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A Redirector is sink that does not own its attached transformation. A Redirector will end an attachment chain, but still pass received data to another filter. Because the Redirector does not ultimately own the attached transformation, a BufferedTransformation reference is passed to the constructor rather than a pointer.

An application of the Redirector is to facilitate the retrieving of a result from an intermediate object that is participating in a pipeline. Most notable is the result from a HashVerificationFilter, SignatureVerificationFilter or AuthenticatedDecryptionFilter.


There are two constructors available for a Redirector since it is not possible to overload the constructor with a NULL reference.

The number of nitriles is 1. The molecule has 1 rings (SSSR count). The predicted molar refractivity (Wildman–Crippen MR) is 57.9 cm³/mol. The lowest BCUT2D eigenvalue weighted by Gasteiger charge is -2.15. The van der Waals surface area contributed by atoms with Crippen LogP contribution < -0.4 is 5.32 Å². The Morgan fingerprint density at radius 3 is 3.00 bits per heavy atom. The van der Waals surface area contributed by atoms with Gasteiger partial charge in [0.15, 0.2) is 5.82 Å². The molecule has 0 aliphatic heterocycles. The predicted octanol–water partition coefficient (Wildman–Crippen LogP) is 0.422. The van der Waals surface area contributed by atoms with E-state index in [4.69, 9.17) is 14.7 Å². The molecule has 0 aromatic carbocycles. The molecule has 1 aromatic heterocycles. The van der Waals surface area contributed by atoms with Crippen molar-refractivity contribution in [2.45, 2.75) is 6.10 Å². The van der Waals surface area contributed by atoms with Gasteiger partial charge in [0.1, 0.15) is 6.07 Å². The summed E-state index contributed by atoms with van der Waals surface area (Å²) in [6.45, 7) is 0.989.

Initializes the Redirector with a NULL BufferedTransformation. This behavior is some what unique among filters in that most filters, when presented with a NULL attachment, will create a MessageQueue for internal use.

Redirector(BufferedTransformation &target, Behavior behavior=PASS_EVERYTHING)

The first parameter is a BufferedTransformation. The second parameter, Behavior can be a combination of the following:

  • DATA_ONLY (0x00)
  • PASS_SIGNALS (0x01)

Sample Program

In the situation below, we do not want the filter to own the object and attempt to destroy it. To accomplish the goal, a Redirector would be used. Below, the Redirector takes a reference to an object, and not a pointer to an object.

const int TAG_SIZE = 12;
CCM< AES, TAG_SIZE >::Decryption d;
d.SetKeyWithIV( key, sizeof(key), iv, sizeof(iv) );

AuthenticatedDecryptionFilter df( d,
    new StringSink( recovered )
); // AuthenticatedDecryptionFilter

// Cipher text includes the MAC tag
StringSource( cipher, true,
    new Redirector( df )
); // StringSource

// If the object does not throw, here's the only
//  opportunity to check the data's integrity
bool b = df.GetLastResult();

if( true == b ) {
    cout << recovered << endl;